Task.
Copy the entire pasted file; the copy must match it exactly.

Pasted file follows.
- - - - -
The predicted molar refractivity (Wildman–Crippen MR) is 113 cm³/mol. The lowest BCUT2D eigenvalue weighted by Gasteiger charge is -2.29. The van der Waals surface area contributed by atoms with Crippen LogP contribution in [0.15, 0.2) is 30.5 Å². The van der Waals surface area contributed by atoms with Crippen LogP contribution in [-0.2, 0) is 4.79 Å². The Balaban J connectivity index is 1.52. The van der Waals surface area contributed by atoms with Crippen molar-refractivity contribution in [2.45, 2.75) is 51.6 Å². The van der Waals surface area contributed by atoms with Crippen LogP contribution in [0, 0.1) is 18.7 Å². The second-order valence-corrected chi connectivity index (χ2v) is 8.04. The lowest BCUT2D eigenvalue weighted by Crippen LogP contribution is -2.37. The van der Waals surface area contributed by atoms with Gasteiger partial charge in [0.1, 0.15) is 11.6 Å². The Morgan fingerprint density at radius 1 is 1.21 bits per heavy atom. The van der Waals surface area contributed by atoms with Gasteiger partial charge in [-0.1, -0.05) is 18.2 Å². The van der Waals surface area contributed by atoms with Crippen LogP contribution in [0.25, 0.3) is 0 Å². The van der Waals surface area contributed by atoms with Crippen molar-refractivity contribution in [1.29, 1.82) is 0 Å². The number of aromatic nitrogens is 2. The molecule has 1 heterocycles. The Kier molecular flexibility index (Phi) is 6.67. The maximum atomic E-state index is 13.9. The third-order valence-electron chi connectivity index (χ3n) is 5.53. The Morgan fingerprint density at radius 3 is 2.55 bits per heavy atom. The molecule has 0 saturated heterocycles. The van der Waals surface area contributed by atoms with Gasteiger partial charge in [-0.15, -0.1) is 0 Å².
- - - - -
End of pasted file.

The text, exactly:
The predicted molar refractivity (Wildman–Crippen MR) is 113 cm³/mol. The lowest BCUT2D eigenvalue weighted by Gasteiger charge is -2.29. The van der Waals surface area contributed by atoms with Crippen LogP contribution in [0.15, 0.2) is 30.5 Å². The van der Waals surface area contributed by atoms with Crippen LogP contribution in [-0.2, 0) is 4.79 Å². The Balaban J connectivity index is 1.52. The van der Waals surface area contributed by atoms with Crippen molar-refractivity contribution in [2.45, 2.75) is 51.6 Å². The van der Waals surface area contributed by atoms with Crippen LogP contribution in [0, 0.1) is 18.7 Å². The second-order valence-corrected chi connectivity index (χ2v) is 8.04. The lowest BCUT2D eigenvalue weighted by Crippen LogP contribution is -2.37. The van der Waals surface area contributed by atoms with Gasteiger partial charge in [0.1, 0.15) is 11.6 Å². The Morgan fingerprint density at radius 1 is 1.21 bits per heavy atom. The van der Waals surface area contributed by atoms with Gasteiger partial charge in [-0.1, -0.05) is 18.2 Å². The van der Waals surface area contributed by atoms with Crippen LogP contribution in [0.25, 0.3) is 0 Å². The van der Waals surface area contributed by atoms with Crippen molar-refractivity contribution in [1.29, 1.82) is 0 Å². The number of aromatic nitrogens is 2. The molecule has 1 heterocycles. The Kier molecular flexibility index (Phi) is 6.67. The maximum atomic E-state index is 13.9. The third-order valence-electron chi connectivity index (χ3n) is 5.53. The Morgan fingerprint density at radius 3 is 2.55 bits per heavy atom. The molecule has 0 saturated heterocycles. The van der Waals surface area contributed by atoms with Gasteiger partial charge in [-0.15, -0.1) is 0 Å².